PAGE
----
Personal mitigation is a key to national preparedness. Individuals and families train to avoid unnecessary risks. This includes an assessment of possible risks to personal/family health and to personal property. For instance, in a flood plain, home owners might not be aware of a property being exposed to a hazard until trouble strikes. Specialists can be hired to conduct risk identification and assessment surveys. Professionals in risk management typically recommend that residents hold insurance to protect them against consequences of hazards.
In earthquake prone areas, people might also make structural changes such as the installation of an Earthquake Valve to instantly shut off the natural gas supply, seismic retrofits of property, and the securing of items inside a building to enhance household seismic safety. The latter may include the mounting of furniture, refrigerators, water heaters and breakables to the walls, and the addition of cabinet latches.
In flood prone areas, houses can be built on poles/stilts. In areas prone to prolonged electricity black-outs installation of an generator would be an example of an optimal structural mitigation measure. The construction of storm cellars and fallout shelters are further examples of personal mitigative actions.
Mitigation involves Structural and Non-structural measures taken to limit the impact of disasters. Structural mitigation are actions that change the characteristics of a building or its surrounding, examples include shelters, window shutters, clearing forest around the house. Non-structural mitigation on personal level mainly takes the form of insurance or simply moving house to a safer area. Preparedness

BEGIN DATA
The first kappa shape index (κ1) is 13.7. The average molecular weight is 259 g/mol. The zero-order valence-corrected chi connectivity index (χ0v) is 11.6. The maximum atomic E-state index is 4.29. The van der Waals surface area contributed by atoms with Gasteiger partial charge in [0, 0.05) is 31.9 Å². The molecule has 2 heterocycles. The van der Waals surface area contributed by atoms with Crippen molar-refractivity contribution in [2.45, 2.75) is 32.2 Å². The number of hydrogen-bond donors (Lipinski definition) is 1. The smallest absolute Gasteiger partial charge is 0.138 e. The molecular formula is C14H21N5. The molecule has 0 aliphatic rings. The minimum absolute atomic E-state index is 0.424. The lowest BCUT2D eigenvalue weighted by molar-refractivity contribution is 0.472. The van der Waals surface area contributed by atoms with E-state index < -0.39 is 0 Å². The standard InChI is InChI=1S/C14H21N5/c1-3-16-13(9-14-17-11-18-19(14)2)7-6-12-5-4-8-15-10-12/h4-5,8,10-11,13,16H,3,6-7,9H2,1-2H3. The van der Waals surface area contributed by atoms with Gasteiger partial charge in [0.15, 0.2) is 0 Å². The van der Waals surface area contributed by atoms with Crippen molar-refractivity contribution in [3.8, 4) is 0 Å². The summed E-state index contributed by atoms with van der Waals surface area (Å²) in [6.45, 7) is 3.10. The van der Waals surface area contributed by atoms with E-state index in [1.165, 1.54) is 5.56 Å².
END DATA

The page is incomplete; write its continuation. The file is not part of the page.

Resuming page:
Airport emergency preparedness exercise.
Personal preparedness focuses on preparing equipment and procedures for use when a disaster occurs, i.e., planning. Preparedness measures can take many forms including the construction of shelters, implementation of an emergency communication system, installation of warning devices, creation of back-up life-line services (e.g., power, water, sewage), and rehearsing evacuation plans.
Two simple measures can help prepare the individual for sitting out the event or evacuating, as necessary. For evacuation, a disaster supplies kit may be prepared and for sheltering purposes a stockpile of supplies may be created. The preparation of a survival kit such as a "72-hour kit", is often advocated by authorities. These kits may include food, medicine, flashlights, candles and money. Also, putting valuable items in safe area is also recommended. Response
The response phase of an emergency may commence with search and rescue but in all cases the focus will quickly turn to fulfilling the basic humanitarian needs of the affected population. This assistance may be provided by national or international agencies and organizations. Effective coordination of disaster assistance is often crucial, particularly when many organizations respond and local emergency management agency (LEMA) capacity has been exceeded by the demand or diminished by the disaster itself.
On a personal level the response can take the shape either of a shelter in place or an evacuation. In a shelter-in-place scenario, a family would be prepared to fend for themselves in their home for many days without any form of outside support. In an evacuation, a family leaves the area by automobile or other mode of transportation, taking with them the maximum amount of supplies they can carry, possibly including a tent for shelter. If mechanical transportation is not available, evacuation on foot would ideally include carrying at least three days of supplies and rain-tight bedding, a tarpaulin and a bedroll of blankets being the minimum.
Donations are often sought during this period, especially for large disasters that overwhelm local capacity. Due to efficiencies of scale, money is often the most cost-effective donation if fraud is avoided. Money is also the...
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